A Guide to Good Mood Food

Your eating habits affect stress and energy in ways that can be both emotionally productive or emotionally draining. We realize this is not exactly breaking news, and food science is evolving, but both conventional wisdom and empirical evidence imply that some foods–or combinations of foods–that we call “good mood food” can give you an emotional lift. 

Working long shifts or participating in extended study sessions can take a toll, so we decided to compile some of the latest mood boosting food buzz to help you find a few options to feel good in both body and brain. You are what you eat. So focus on eating happy!

  1. Micro-Munching: For some, an overflowing platter at every meal is the best way to fuel up. For others, a big meal can actually temporarily drag you down, as you try to go about your business and your body’s been given a major digesting assignment. Don’t be afraid to eat your meals in installments, if it keeps you feeling more nimble. An example: Instead of a large deli sandwich for lunch, take it in installments: some crackers; a few rolls of sliced deli meat; a dill pickle and yeah, have chips (If you wanna) over the course of a few hours.
  2. Eat in Full Color: Try to consume “good mood food” across the spectrum, literally. By simply choosing to have a multicolored meal (think peppers, avocado, berries, eggplant, and of course, greens) you’ll have both a feast for the eyes and the mind. And healthy food habits don’t  stop with fruits and veggies. Neutrals are encouraged as well (nuts, seeds). While none of these are the main course (unless you’re a squirrel) supplementing your meals with a produce rainbow is an easy way to help you get all the nutrients you need to stay healthy and upbeat.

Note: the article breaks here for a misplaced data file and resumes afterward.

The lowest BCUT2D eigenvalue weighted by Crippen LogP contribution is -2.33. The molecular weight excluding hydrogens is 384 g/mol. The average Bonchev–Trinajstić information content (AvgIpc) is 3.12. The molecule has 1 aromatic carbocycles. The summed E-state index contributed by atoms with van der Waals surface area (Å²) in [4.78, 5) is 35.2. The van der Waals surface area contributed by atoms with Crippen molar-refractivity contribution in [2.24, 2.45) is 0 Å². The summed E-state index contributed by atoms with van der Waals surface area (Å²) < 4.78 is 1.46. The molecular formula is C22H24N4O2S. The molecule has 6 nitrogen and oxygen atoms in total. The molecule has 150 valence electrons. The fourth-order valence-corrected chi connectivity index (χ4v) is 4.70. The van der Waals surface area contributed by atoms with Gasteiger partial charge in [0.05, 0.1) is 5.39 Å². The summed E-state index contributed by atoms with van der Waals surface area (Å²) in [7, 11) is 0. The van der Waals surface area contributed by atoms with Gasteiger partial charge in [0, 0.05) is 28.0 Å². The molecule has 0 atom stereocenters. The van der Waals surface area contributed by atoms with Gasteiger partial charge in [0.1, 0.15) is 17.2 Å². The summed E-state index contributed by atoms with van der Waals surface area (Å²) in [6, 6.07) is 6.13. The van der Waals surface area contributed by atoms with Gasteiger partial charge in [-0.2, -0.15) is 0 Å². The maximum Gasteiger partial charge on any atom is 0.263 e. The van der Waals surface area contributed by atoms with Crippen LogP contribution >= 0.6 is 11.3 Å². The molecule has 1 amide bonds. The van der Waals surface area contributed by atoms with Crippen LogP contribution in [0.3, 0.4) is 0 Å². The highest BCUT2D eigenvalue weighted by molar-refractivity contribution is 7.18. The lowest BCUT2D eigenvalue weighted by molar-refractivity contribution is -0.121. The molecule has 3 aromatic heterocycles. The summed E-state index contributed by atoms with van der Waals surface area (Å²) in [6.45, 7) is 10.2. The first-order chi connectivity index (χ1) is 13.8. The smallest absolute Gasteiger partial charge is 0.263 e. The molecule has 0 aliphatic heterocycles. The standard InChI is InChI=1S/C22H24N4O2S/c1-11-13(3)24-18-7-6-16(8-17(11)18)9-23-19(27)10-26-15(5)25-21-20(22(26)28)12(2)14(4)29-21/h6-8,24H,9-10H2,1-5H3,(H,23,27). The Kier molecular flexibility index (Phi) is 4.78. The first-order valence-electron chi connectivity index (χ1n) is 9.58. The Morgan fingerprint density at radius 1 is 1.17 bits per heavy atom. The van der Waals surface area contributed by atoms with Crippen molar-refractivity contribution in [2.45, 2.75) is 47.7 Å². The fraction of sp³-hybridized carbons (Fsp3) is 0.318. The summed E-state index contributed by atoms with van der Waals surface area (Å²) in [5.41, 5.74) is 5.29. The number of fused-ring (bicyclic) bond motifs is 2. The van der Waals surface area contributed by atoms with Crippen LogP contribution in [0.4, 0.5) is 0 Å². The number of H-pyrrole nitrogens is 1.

3. Between Meals: Kind of like micro-munching, on-the-go food can be as important as a full meal, especially when you don’t have time for one. The almighty banana is both portable and potassium-packed. An either store-bought or home-assembled trail mix is also a great substitute–oats are great, dried fruits will give you a sugar boost, and don’t be afraid to throw some chocolate chips in the mix (see below for more on chocolate).
  4. Blood Sugar Boosters: A big drop in blood sugar can seem to come out of nowhere, and make it hard to function. The effects can range from mild irritability to dizziness and heart palpitations. It’s not easy to function normally without some blood sugar balance. If a fast-acting sugar fix is needed, fruit juice is a quick way to combat mild hypoglycemia. Or, if you prefer a solid, an actual piece of fruit is your friend during a low–blood-pressure moment. Dairy (milk, yogurt), or even a cracker or two are mood boosting foods that can also help you get your bearings.
  5. Room for Dessert? Try dark chocolate, emphasis on the “dark.” Snapping off a square or two (or three, or six) is a way to treat your taste buds as well as your mood. Some recent studies show dark chocolate consumption can reduce the risk of depression by as much as 70%. Just don’t leave this “good mood food” sitting out where your dog can get it–dark chocolate is toxic to your canine companion.

Everyone’s taste and metabolism is different, and it’s important to listen to your body’s cues when it comes to food. If you simply don’t care for eggplant, or have a gluten allergy, or already have established a system that  you think works for you, all of the above is nothing more than food for thought.

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